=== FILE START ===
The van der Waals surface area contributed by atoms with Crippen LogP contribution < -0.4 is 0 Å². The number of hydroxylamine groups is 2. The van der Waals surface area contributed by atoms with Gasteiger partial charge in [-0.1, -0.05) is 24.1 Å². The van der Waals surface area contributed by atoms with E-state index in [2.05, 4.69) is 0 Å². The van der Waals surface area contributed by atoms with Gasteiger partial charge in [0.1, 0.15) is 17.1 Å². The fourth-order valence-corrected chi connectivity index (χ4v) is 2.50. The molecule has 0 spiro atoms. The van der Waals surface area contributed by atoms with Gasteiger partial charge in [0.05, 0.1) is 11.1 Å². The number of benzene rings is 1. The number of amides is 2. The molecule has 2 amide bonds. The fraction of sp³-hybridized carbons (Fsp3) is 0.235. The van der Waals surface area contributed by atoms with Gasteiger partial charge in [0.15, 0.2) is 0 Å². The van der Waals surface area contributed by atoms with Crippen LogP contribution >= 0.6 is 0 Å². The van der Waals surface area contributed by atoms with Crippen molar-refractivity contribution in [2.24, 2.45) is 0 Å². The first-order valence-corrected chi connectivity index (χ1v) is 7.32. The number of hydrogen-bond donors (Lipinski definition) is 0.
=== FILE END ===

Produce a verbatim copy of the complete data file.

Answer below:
The van der Waals surface area contributed by atoms with Crippen LogP contribution < -0.4 is 0 Å². The number of hydroxylamine groups is 2. The van der Waals surface area contributed by atoms with Gasteiger partial charge in [-0.1, -0.05) is 24.1 Å². The van der Waals surface area contributed by atoms with E-state index in [2.05, 4.69) is 0 Å². The van der Waals surface area contributed by atoms with Gasteiger partial charge in [0.1, 0.15) is 17.1 Å². The fourth-order valence-corrected chi connectivity index (χ4v) is 2.50. The molecule has 0 spiro atoms. The van der Waals surface area contributed by atoms with Gasteiger partial charge in [0.05, 0.1) is 11.1 Å². The number of benzene rings is 1. The number of amides is 2. The molecule has 2 amide bonds. The fraction of sp³-hybridized carbons (Fsp3) is 0.235. The van der Waals surface area contributed by atoms with Gasteiger partial charge in [0.15, 0.2) is 0 Å². The van der Waals surface area contributed by atoms with Crippen LogP contribution >= 0.6 is 0 Å². The van der Waals surface area contributed by atoms with Crippen molar-refractivity contribution in [2.24, 2.45) is 0 Å². The first-order valence-corrected chi connectivity index (χ1v) is 7.32. The number of hydrogen-bond donors (Lipinski definition) is 0.